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Agility-based exercise training compared to traditional strength and balance training in older adults: a pilot randomized trial
Lichtenstein E, Morat M, Roth R, Donath L, Faude O
PeerJ 2020 Apr 14;8:e8781
clinical trial
6/10 [Eligibility criteria: Yes; Random allocation: Yes; Concealed allocation: No; Baseline comparability: Yes; Blind subjects: No; Blind therapists: No; Blind assessors: No; Adequate follow-up: Yes; Intention-to-treat analysis: Yes; Between-group comparisons: Yes; Point estimates and variability: Yes. Note: Eligibility criteria item does not contribute to total score] *This score has been confirmed*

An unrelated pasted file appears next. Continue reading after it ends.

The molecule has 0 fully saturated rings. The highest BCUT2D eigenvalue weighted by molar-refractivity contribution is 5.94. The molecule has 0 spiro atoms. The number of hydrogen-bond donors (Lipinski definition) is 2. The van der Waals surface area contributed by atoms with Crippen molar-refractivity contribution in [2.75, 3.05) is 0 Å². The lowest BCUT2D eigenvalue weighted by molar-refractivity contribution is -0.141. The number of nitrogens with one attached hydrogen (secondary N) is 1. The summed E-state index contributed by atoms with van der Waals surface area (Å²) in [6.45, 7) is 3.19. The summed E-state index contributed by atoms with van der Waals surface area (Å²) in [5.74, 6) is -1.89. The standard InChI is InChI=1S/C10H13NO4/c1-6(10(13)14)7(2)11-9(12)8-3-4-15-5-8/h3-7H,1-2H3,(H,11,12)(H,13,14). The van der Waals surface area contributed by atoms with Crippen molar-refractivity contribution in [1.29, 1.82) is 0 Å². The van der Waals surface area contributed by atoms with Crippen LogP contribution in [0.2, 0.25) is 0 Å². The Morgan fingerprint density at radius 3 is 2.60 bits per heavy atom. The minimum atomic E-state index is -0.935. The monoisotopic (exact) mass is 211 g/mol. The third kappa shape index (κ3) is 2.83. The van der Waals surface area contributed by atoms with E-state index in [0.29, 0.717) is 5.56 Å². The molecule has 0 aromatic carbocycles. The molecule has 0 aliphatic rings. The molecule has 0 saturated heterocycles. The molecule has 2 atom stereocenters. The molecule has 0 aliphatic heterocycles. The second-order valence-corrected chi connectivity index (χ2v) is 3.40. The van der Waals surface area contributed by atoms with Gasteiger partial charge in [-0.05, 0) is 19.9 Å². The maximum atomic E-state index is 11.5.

BACKGROUND: In addition to generally high levels of physical activity, multi-component exercise training is recommended for the maintenance of health and fitness in older adults, including the prevention of falls and frailty. This training often encompasses serial sequencing of balance, strength, endurance and other types of exercise. Exercise training featuring integrative training of these components (ie, agility training) has been proposed, as it more likely reflects real life challenges like stop-and-go patterns, cutting manoeuvers, turns and decision-making. In this study, we compared the efficacy of an agility-based training to the traditional strength and balance training approach with regard to selected risk factors for falls and frailty. METHODS: We trained twenty-seven community-dwelling healthy seniors (16 males; 11 females; age 69.5 +/- 5.3 y; BMI 26.4 +/- 3.7 kg/m2) for 8 weeks in a group setting with 3 sessions per week, each lasting 50 minutes. Participants were randomized into either the agility group (AGI; n = 12), that used the integrative multi-component training, or the traditional strength and balance group (TSB; n = 15). TSB performed balance and strength exercises separately, albeit within the same session. The training of both groups progressively increased in difficulty. Outcomes were static and dynamic balance (single leg eyes open stand, Y-balance test, reactive balance), lower limb (plantar flexion and dorsal extension) and trunk flexion and extension maximum strength and rate of torque development (RTD). In addition, we tested endurance by the six-minute walk test (6MWT). We calculated linear mixed effects models for between-groups comparisons as well as effect sizes (ES) with 95 % confidence intervals. RESULTS: Small ES in favor of AGI were found for plantar flexion strength (ES > 0.18 (-0.27;0.89)) and RTD (ES > 0.43 (-0.19 to 1.36)) as well as trunk extension RTD (ES 0.35 (-0.05 to 0.75)). No other parameters showed notable between group differences. Compliance was high in both groups (AGI 90 +/- 8% of sessions; TSB 91 +/- 7% of sessions). DISCUSSION: Agility-based exercise training seems at least as efficacious as traditional strength and balance training in affecting selected physical performance indicators among community-dwelling healthy seniors. In particular, lower limb and trunk extension explosive strength seem to benefit from the agility training.

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